Aerial ropes course coming to Mansfield
Published: Friday, February 22, 2013
Updated: Friday, February 22, 2013 00:02
Mansfield will soon be home to a new aerial ropes course, possibly as soon as this spring.
According to Curt Hirsch, the Mansfield zoning agent, Mansfield resident Lynn Stoddard and her husband Christopher Kueffner, plan on building a rope challenge course in the woods off the south side of Storrs Road (Route 195).
Mansfield Zoning Commission documents put the location of the course about a quarter mile from Baxter Road and approximately three miles away from the University of Connecticut Storrs campus.
Stoddard says the project will consist of five separate courses with varying degrees of difficulty. Each of the five courses will be made up of 10 rope-based elements such as wobbly bridges, zip-lines and platforms, all of which are mounted on trees and suspended in the air.
According to Stoddard, the most difficult of the five courses will have rope structures as high as 60 feet off the ground. “You really need to be in good shape for the high one,” she said.
The course is perfectly safe, according to Stoddard, who said it follows all guidelines set by the Association for Challenge Course Technology.
Stoddard said there would be mandatory safety equipment and safety lessons where climbers learn how to operate the equipment.
The aerial rope course is educational as well as physical, said Stoddard. The couple worked with the National Resource Conservation Service, which is a branch of the United States Department of Agriculture, to map out the different vegetation in the area.
There will be signs that teach people about forest ecology and conservation as well as trails through the woods for those who’d rather walk than climb, said Stoddard.
“We thought it would be a good way to help preserve the forest and promote physical activity,” Stoddard said. “We’re concerned about the environment as well as staying active.”
According to the Mansfield Zoning Department statement of use form, the project spans more than 10 acres of forest but affects about 1.25 acres with structures that will cause no harm to the trees.
Hirsch said there was very little work for him to do on the project since almost none of it is in an enclosed space.
However, the proposed parking lot will be built near an inland wetland so he needed to make sure it followed the Inland Wetland guidelines. After passing these guidelines the project gained the Zoning Commissions initial approval.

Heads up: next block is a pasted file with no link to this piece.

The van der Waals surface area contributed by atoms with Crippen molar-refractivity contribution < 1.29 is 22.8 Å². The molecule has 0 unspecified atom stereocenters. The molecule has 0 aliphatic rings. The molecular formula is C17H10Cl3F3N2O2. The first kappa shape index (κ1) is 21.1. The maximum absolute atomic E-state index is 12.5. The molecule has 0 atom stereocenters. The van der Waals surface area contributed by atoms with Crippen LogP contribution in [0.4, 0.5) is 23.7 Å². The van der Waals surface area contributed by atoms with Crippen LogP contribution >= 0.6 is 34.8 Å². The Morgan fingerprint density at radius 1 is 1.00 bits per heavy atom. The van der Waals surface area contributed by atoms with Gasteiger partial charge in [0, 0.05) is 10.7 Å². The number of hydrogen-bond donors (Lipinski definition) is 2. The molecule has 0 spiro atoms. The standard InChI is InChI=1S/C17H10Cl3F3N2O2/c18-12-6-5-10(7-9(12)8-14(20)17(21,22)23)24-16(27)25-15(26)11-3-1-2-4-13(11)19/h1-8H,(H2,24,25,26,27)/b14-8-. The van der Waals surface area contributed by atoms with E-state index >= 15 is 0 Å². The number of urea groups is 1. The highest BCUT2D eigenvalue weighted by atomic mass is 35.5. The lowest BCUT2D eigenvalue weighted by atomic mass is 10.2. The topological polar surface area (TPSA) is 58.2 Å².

Kueffner has experience with outdoor projects such as this. He also owns the Merrow Corn Maze at 3 Merrow Road. The maze is used to grow corn for livestock, as well as to teach the public about energy conservation, according to their website.
Stoddard said she expects a lot of business to come from UConn because of how close the course is, in addition to the recent construction of Storrs Center, which should bring more interested people.
Kueffner and Stoddard plan on reaching out to student organizations such as fraternities, sororities and the Student Union Board of Governors at UConn to involve students.
According to Stoddard, this will also mean job opportunities at the course for UConn students who are interested.
“Our course is different from other outdoors courses because no one needs a reservation,” said Stoddard. “Anyone can show up at any time.”
Hirsch said some minor concerns have been raised about the traffic and noise the course will generate but there have been no official objections.
Stoddard said they have received great feedback from the community and believe it’s something Mansfield needs.
“The biggest obstacle has been financing,” said Stoddard, who estimates the cost of engineering and construction to be approximately half a million dollars.
According to Stoddard a lot of this money is going toward evaluating the 10 acres of land and removing dead or dying trees.
Despite the financial challenge, Stoddard said she expects the course will be up and running by either spring or, at the latest, by summer.
“We’re super excited, this is great for the community and we’ve been really happy with the response,” Stoddard said.
According to Stoddard they haven’t decided on a name for the course yet and suspect it may be something like Upper Limits, “But we’re open to any ideas,” she said.